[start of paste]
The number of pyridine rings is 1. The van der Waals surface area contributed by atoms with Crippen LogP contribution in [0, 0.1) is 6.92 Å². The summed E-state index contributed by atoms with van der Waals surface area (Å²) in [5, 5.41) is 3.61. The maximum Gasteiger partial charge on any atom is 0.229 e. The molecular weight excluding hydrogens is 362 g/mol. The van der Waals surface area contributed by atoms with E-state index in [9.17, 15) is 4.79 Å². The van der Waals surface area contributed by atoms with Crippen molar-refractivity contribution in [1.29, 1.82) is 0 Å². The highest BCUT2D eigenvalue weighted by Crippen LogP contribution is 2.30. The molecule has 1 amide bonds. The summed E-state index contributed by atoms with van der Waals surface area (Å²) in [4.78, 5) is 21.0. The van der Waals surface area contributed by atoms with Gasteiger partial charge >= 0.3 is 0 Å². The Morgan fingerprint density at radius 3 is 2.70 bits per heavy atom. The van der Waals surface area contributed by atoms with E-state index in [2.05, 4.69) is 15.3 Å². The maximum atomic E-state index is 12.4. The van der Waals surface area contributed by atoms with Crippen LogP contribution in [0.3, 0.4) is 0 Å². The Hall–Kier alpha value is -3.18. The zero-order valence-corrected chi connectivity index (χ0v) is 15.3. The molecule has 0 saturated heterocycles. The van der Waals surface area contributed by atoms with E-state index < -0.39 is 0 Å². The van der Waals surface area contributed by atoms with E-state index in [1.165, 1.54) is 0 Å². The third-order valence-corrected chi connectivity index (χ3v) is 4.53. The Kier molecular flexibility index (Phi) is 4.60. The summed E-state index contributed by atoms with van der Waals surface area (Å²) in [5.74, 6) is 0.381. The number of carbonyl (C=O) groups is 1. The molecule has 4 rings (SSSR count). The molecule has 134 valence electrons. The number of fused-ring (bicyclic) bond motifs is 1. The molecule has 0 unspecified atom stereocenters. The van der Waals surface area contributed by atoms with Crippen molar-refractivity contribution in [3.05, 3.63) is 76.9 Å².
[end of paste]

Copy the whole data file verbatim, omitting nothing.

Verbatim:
The number of pyridine rings is 1. The van der Waals surface area contributed by atoms with Crippen LogP contribution in [0, 0.1) is 6.92 Å². The summed E-state index contributed by atoms with van der Waals surface area (Å²) in [5, 5.41) is 3.61. The maximum Gasteiger partial charge on any atom is 0.229 e. The molecular weight excluding hydrogens is 362 g/mol. The van der Waals surface area contributed by atoms with E-state index in [9.17, 15) is 4.79 Å². The van der Waals surface area contributed by atoms with Crippen molar-refractivity contribution in [1.29, 1.82) is 0 Å². The highest BCUT2D eigenvalue weighted by Crippen LogP contribution is 2.30. The molecule has 1 amide bonds. The summed E-state index contributed by atoms with van der Waals surface area (Å²) in [4.78, 5) is 21.0. The van der Waals surface area contributed by atoms with Gasteiger partial charge >= 0.3 is 0 Å². The Morgan fingerprint density at radius 3 is 2.70 bits per heavy atom. The van der Waals surface area contributed by atoms with E-state index in [2.05, 4.69) is 15.3 Å². The maximum atomic E-state index is 12.4. The van der Waals surface area contributed by atoms with Crippen LogP contribution in [0.3, 0.4) is 0 Å². The Hall–Kier alpha value is -3.18. The zero-order valence-corrected chi connectivity index (χ0v) is 15.3. The molecule has 0 saturated heterocycles. The van der Waals surface area contributed by atoms with E-state index < -0.39 is 0 Å². The van der Waals surface area contributed by atoms with E-state index in [1.165, 1.54) is 0 Å². The third-order valence-corrected chi connectivity index (χ3v) is 4.53. The Kier molecular flexibility index (Phi) is 4.60. The summed E-state index contributed by atoms with van der Waals surface area (Å²) in [5.74, 6) is 0.381. The number of carbonyl (C=O) groups is 1. The molecule has 4 rings (SSSR count). The molecule has 134 valence electrons. The number of fused-ring (bicyclic) bond motifs is 1. The molecule has 0 unspecified atom stereocenters. The van der Waals surface area contributed by atoms with Crippen molar-refractivity contribution in [3.05, 3.63) is 76.9 Å².